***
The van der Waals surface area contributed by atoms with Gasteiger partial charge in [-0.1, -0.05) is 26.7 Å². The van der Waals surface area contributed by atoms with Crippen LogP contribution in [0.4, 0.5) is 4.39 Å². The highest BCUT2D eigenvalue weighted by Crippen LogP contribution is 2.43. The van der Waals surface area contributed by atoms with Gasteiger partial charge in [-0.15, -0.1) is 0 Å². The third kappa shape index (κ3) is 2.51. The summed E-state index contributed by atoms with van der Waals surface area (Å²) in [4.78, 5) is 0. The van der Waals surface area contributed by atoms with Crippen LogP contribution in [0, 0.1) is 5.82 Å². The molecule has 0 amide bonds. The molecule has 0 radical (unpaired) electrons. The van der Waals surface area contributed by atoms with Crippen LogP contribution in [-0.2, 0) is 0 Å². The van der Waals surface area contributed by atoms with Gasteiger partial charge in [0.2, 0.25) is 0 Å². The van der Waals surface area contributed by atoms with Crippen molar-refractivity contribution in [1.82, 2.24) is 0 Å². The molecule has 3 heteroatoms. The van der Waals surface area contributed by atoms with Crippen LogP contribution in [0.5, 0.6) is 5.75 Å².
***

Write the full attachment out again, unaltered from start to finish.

The van der Waals surface area contributed by atoms with Gasteiger partial charge in [-0.1, -0.05) is 26.7 Å². The van der Waals surface area contributed by atoms with Crippen LogP contribution in [0.4, 0.5) is 4.39 Å². The highest BCUT2D eigenvalue weighted by Crippen LogP contribution is 2.43. The van der Waals surface area contributed by atoms with Gasteiger partial charge in [-0.15, -0.1) is 0 Å². The third kappa shape index (κ3) is 2.51. The summed E-state index contributed by atoms with van der Waals surface area (Å²) in [4.78, 5) is 0. The van der Waals surface area contributed by atoms with Crippen LogP contribution in [0, 0.1) is 5.82 Å². The molecule has 0 amide bonds. The molecule has 0 radical (unpaired) electrons. The van der Waals surface area contributed by atoms with Crippen LogP contribution in [-0.2, 0) is 0 Å². The van der Waals surface area contributed by atoms with Gasteiger partial charge in [0.2, 0.25) is 0 Å². The van der Waals surface area contributed by atoms with Crippen molar-refractivity contribution in [1.82, 2.24) is 0 Å². The molecule has 3 heteroatoms. The van der Waals surface area contributed by atoms with Crippen LogP contribution in [0.5, 0.6) is 5.75 Å².